Published 11:02 AM EDT Aug 7, 2020
Texas Tech has fired assistant women’s basketball coach Nikita Lowry Dawkins, a school spokesperson confirmed to USA TODAY Sports on Friday morning.
The termination follows a USA TODAY investigation into what 10 players allege was an abusive culture under head coach Marlene Stollings, Lowry Dawkins and strength and conditioning coach Ralph Petrella.
Athletic director Kirby Hocutt met with Lowry Dawkins Friday morning before terminating her, effective immediately, the spokesperson said. Hocutt fired Stollings on Thursday night. Petrella, who denies any misconduct, resigned voluntarily in March after the conclusion of the season.
Hocutt is scheduled to hold a video conference call with news media at 4 p.m. ET Friday. He sent a text message to team members Thursday night before announcing Stollings’ termination.
“Good evening, I have really appreciated your trust in our conversation these past two days,” Hocutt texted players. “I wanted to let y’all know we have decided to terminate Marlene as our head coach. We will be putting out a statement about it tonight. I will set up a Zoom call for us tomorrow to touch base. Kirby”
Wednesday’s report by USA TODAY Sports, in collaboration with The Intercollegiate, was based on season-ending exit interviews with players from the past two seasons, other documents and interviews with 10 players, two former assistant coaches and two parents. Six of the players spoke on condition of anonymity for fear of retaliation.
Among the claims from players:
■ Coaches directed players to maintain a heart rate of at least 90% of capacity during play or face conditioning assignments or risk losing playing time.
■ The three international players on rosters the past two seasons allegedly faced treatment such as being ridiculed, isolated and threatened by coaches. Brazil native Marcella LaMark said Stollings told LaMark her fitness lagged so far behind teammates’ that she was “dangerous” to them.
■ Emma Merriweather, a 6-5 center, said she was admonished by coaches for displaying symptoms of depression, for which she was eventually diagnosed. She was also allegedly told by assistant coach Lowry Dawkins to snap a rubber band on her wrist when she had a negative thought.
■ Five players alleged Petrella sexually harassed players, making suggestive comments to one player and using a therapy technique that involved applying pressure to some players’ chests and pubic bones and groins.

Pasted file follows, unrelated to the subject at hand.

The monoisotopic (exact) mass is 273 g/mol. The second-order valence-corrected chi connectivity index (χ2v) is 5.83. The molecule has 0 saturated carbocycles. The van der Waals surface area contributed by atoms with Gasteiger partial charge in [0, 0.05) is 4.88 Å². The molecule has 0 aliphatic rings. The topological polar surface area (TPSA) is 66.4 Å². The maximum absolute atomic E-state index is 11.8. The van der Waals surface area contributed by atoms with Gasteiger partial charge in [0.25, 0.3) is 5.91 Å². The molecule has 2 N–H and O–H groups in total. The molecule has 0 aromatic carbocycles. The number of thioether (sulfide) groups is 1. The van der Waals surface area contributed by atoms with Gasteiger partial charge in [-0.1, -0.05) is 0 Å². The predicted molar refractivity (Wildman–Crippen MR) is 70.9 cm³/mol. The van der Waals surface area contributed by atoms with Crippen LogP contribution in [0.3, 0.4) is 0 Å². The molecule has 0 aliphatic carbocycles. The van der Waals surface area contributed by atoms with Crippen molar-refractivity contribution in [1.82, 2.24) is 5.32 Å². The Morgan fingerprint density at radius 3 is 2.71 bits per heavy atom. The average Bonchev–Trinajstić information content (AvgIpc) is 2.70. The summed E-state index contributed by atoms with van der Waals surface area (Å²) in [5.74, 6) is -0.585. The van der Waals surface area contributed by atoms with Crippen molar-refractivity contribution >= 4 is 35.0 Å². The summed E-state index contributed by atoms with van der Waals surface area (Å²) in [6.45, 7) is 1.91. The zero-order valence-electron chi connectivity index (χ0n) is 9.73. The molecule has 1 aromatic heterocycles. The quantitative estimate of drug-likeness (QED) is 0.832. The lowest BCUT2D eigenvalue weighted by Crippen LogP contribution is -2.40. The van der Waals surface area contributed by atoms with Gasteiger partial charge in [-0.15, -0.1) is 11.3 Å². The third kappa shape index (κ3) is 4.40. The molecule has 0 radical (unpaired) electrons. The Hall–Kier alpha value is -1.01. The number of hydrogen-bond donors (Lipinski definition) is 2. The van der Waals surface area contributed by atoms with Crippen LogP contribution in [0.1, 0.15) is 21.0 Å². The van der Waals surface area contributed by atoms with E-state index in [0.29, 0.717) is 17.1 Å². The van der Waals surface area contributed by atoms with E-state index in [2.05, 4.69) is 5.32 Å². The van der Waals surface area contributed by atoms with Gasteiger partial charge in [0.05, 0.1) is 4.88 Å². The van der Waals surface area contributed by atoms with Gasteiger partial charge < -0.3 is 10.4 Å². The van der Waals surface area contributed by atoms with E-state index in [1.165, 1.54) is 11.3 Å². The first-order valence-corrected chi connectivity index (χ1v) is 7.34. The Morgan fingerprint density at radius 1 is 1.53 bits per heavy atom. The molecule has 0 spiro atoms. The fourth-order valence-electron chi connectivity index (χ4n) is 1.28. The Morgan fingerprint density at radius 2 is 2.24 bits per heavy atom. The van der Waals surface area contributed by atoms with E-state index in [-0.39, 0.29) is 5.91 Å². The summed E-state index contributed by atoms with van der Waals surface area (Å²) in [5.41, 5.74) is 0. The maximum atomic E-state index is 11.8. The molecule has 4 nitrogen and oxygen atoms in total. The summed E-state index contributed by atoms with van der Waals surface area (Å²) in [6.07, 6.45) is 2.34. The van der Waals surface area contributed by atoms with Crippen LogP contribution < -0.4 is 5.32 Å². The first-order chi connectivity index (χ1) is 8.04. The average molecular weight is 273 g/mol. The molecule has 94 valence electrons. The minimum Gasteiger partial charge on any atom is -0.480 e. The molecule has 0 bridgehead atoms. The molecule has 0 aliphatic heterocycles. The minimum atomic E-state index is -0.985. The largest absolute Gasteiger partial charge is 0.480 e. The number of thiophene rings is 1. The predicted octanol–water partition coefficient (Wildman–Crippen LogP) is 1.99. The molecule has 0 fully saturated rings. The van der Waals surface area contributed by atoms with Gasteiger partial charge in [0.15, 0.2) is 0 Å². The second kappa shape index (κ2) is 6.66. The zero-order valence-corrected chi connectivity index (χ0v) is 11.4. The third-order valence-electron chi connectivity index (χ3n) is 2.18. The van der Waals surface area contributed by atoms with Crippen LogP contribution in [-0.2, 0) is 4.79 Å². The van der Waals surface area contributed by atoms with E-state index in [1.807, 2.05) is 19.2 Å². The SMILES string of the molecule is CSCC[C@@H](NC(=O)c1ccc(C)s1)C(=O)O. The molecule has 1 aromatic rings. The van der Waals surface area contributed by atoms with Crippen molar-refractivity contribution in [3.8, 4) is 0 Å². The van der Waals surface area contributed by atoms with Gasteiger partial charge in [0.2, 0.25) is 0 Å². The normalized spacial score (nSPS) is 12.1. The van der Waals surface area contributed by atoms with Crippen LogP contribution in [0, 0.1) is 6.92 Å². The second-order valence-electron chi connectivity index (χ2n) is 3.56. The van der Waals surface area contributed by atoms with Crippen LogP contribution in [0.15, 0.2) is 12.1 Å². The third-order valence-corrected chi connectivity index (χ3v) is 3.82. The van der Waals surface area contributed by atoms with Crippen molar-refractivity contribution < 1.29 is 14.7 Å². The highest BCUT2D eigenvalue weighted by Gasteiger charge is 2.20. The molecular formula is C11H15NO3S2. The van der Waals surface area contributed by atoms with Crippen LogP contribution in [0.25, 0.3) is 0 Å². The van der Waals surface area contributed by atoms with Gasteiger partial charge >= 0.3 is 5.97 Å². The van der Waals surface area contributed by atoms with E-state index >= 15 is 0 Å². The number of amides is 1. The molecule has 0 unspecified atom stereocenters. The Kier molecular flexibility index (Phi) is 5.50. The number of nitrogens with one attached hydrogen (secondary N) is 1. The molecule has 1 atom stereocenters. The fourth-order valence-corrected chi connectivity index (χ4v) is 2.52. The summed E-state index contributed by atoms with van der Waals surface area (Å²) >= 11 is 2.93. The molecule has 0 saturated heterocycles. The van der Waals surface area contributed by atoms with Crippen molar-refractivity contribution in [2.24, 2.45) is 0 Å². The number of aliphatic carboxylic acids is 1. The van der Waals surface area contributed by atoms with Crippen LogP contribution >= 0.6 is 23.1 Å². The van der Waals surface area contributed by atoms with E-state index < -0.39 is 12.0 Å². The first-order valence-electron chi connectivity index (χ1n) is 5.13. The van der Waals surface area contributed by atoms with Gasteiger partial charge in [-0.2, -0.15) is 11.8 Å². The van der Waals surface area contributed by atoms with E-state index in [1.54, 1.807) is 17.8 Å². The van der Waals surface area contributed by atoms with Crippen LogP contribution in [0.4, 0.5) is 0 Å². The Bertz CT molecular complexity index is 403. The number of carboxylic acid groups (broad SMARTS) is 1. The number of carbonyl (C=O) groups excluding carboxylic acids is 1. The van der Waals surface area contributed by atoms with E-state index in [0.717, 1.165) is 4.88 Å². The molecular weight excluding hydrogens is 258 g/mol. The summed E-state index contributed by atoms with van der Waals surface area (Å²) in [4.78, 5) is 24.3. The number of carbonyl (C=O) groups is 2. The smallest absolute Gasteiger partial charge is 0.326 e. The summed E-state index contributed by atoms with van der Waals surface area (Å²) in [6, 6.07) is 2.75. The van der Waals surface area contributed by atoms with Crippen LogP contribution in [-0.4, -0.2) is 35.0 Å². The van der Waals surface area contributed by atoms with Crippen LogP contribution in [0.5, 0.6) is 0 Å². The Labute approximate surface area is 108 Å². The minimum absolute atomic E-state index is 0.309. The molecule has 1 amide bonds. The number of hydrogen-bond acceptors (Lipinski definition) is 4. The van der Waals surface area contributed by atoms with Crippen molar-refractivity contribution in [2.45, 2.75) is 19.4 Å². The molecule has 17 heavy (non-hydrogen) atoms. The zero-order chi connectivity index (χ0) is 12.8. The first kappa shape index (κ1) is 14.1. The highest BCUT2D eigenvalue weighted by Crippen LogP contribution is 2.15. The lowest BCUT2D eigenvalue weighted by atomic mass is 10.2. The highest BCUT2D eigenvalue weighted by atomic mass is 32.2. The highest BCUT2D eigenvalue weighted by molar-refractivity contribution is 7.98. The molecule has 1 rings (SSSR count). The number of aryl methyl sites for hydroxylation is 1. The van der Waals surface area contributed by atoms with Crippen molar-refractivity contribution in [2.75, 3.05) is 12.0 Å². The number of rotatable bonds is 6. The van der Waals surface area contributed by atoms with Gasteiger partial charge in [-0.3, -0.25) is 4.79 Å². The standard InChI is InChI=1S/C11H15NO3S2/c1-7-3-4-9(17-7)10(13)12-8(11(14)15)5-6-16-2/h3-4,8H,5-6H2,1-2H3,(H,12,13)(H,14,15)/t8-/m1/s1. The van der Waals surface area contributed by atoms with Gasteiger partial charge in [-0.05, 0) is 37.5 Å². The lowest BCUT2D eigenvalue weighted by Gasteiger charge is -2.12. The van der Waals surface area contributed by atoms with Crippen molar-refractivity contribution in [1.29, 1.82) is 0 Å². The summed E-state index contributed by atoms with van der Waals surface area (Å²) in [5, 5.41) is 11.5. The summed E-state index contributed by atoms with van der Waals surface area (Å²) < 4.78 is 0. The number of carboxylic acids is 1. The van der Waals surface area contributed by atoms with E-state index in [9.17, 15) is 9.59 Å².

■ Three players said Stollings retaliated by holding tougher practices after they brought abuse claims to school officials, including Judi Henry, executive senior associate athletic director and senior women’s administrator.
Hocutt and Stollings each released statements Tuesday to USA TODAY Sports in response to a list of allegations. Hocutt’s outlined how a committee reviewed the players’ allegations against Petrella as well as other issues regarding the program. The committee concluded its review on June 29 and presented findings to Hocutt on July 3, a school spokesperson said.
“Based on information received we conducted an in-depth program review of our women’s basketball program,” Hocutt said in his initial statement. “I have thoroughly discussed this review with Coach Stollings and am confident that we are taking appropriate steps to improve the relationship and communication between coaches and student-athletes so that we can continue to grow the success of our program both on and off the court.”
When asked to provide a copy of the committee’s review, Texas Tech said a report was given to Hocutt verbally.
Wednesday, after the USA TODAY investigation was published, Hocutt’s tone changed. He met with players that afternoon for more than an hour, and subsequently with the team and coaching staff for more than two hours, he said in a statement that evening.
Stollings stood by her coaching philosophies Tuesday.
“We know change is difficult and that has been no different at Texas Tech. Some wonderful young women have decided to leave our program and pursue their dreams elsewhere. I hope they have found everything they are looking for at their new destination.
“Our administration and my staff believe in the way we are building and turning this program around here,” she said, in part. Our student athletes are developing a disciplined approach both on and off the court.
“I want our students, fans and alumni to know we are committed to winning championships at Texas Tech and doing it the right way through hard work, accountability and fierce determination.”
Stollings, whose contract with Texas Tech ran through March 2024, was due to be paid $740,000 for her 2020-21 contract year, according to copies of the agreement obtained by USA TODAY Sports and The Intercollegiate. If she is being fired for cause, the school’s “sole obligation” is to pay her basic annual compensation through the termination date. So, such a termination would cost Stollings roughly $2.8 million. Termination without cause would entitle Stollings to 75% of her remaining basic annual compensation, a total surpassing $2 million.
Contributing: Steve Berkowitz
Follow USA TODAY Sports’ Jori Epstein on Twitter @JoriEpstein